Heart of a Tiger: Hot fun in the summertime

A highlight of every summer at Fort Hays State University is the wide range of exciting experiential learning programs we offer elementary, middle, and high school students. Our team does an amazing job bringing young folks to campus for a myriad of fun, friendship, and growth. Here are just a couple of recaps of a very full summer schedule.

I absolutely love the variety and uniqueness of our Sternberg Science Camps! We offer elementary school camps (6-10 years old) with a focus on our museum and another specifically on dinosaurs, middle school camps (11-13 years old) including camping trips, and high school trips (ages 14-18).

This year we offered three thirteen-day high school field programs, including field paleontology, field herpetology, the volcanic history of Oregon, vertebrate anatomy, fossil preparation, and a California zooquarium adventure.

The staff at the Sternberg Museum know that people of all ages love the freedom of the great outdoors, so they successfully ran two parallel field paleontology high school camps. The programs drew 17 students, and with six camp staffers, these became our largest in-person camp operations since before COVID.

Student campers came from 12 states, led by New York with three. Students were delighted with the rich geologic landscape, an abundance of fossil shark teeth, fossil fish bones, and the ubiquitous giant clams that once covered the bottom of the Cretaceous Western Interior Seaway.

Staff this year includes Teaching Assistant Kathryn Gatlin, who began with us as a camper in 2015. According to Sternberg’s outstanding camps director, David Levering, Kathryn has been crucial in our pre-camp prep and in-the-field execution of programs this year.

Prior to camp, she was one of two staff who volunteered to participate in an intensive 80-hour Wilderness First Responder (WFR) certification course through the National Outdoor Leadership School, giving her a certification one rank below a Wilderness EMT. Kathryn is a true powerhouse of a young scholar and will be starting her undergraduate at FHSU this fall as a freshman double majoring in Geology and Biology.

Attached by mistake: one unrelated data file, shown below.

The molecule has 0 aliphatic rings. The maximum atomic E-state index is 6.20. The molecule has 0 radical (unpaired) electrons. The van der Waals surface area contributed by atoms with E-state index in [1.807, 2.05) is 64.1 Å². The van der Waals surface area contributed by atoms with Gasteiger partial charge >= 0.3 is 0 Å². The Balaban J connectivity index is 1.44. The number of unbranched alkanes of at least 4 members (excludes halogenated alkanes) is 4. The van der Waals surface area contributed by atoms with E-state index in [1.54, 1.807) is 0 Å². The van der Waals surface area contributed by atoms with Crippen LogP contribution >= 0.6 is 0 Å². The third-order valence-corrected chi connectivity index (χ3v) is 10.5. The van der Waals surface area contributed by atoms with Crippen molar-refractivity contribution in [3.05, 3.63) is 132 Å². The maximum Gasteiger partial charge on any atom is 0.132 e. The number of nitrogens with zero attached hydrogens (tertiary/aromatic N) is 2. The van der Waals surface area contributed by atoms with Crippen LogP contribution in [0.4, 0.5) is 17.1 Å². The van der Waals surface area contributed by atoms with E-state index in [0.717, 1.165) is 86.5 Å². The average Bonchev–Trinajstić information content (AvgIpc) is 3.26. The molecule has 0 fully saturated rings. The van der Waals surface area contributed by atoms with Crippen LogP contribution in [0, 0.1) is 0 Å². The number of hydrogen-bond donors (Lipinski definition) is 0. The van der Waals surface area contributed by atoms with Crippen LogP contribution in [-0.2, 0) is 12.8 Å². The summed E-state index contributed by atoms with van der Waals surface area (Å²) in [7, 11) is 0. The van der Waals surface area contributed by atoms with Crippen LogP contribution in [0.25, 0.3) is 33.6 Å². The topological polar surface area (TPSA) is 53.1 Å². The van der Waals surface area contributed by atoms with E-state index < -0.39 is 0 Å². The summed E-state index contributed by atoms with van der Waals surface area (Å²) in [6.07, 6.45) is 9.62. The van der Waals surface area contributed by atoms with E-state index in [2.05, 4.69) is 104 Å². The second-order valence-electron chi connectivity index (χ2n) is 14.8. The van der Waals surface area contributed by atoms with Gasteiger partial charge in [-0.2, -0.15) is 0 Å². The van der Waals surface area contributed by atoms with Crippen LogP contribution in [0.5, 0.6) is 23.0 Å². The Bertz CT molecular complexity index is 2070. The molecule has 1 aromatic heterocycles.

Thanks to the intrepid Dr. Laura Wilson, multiple fossil sites were visited or revisited this summer. Much to our camper’s delight, Dr. Wilson was also able to join our high school field paleontology campers for a day of fossil hunting on private land not normally accessible to fossil hunters.

There is so much more to share about Sternberg camps (lots of great information on our website), but I also want to mention the 75thanniversary of the High Plains Music camp and one of many very successful athletic camps.

The first High Plains Music Camp was organized by FHSU Professor Hal Palmer 75 years ago and has been held every summer since. It continues to be one of the most comprehensive summer camps in the state and has garnered a reputation as one of the top summer camps in our region.

This year’s High Plains Music Camp was held July 10-16, 2022. More than 200 middle and high school-aged singers, actors, and instrumentalists spent the week in rehearsals led by FHSU Music and Theater faculty, alumni, and invited guest teachers from around the state. 

Daily evening concerts included the Faculty Recital, High School Honors Recital, Faculty Band, Jazz Ensembles, Alternative Strings, and Theater Scenes from Annie Get Your Gun. The featured soloist with both the Faculty Band and Jazz Ensemble was the world-renowned trumpet soloist Allen Vizzutti. 

Our Tiger Volleyball Camps were also very popular this year. The youth volleyball camp in June attracted 60 campers. This camp ended up being so popular Tiger Volleyball Coach Jessica Wood-Atkins added a second session at the end of July.

Along with learning the basics of volleyball, campers also enjoyed games, a pool party, and pictures with our inflatable Tiger Head. All Skills I Camp had 70 high school and middle school athletes from Kansas, Colorado, and Nebraska.

Campers enjoyed sharpening their volleyball skills while getting feedback from our current athletes. They also got to experience what it is like to live in the residence halls for a night of games, snacks, and stories. Camps continued throughout the summer. At the end of July, our outstanding staff worked with our incoming freshman class as well as some great recruits from the 2023 and 2024 classes.

The FHSU Volleyball coaching staff was also busy with camps off campus as well. We ran four local Tiger satellite volleyball camps at Quinter, Hoisington, Ulysses, and Decatur High Schools. Our staff also traveled to two camps in Colorado at Byers High School and Limon High school. All these camps hosted both high school and middle school campers.

Next up, the Tiger Volleyball team will kick off the 2022 season at the Oklahoma City Tournament on August 26. Don’t miss the 2022 home opener on Friday, September 16, at 6 p.m. in Gross Memorial Coliseum.

It’s been a blistering hot summer, but the heat is not the only memory those who chose to spend part of their summer at FHSU will take home. Hundreds of student campers took advantage of unique opportunities to pursue their intellectual, creative, or athletic passion, meet new friends, and begin or renew relationships with the caring and compassionate people who make FHSU special.

It’s almost August, and in less than 30 days, the new academic year will begin at FHSU. Many of the new students we will welcome this fall will already know us pretty well from their time as summer campers.   

Tisa Mason is president of Fort Hays State University.

Sound Off!

Top
%d bloggers like this: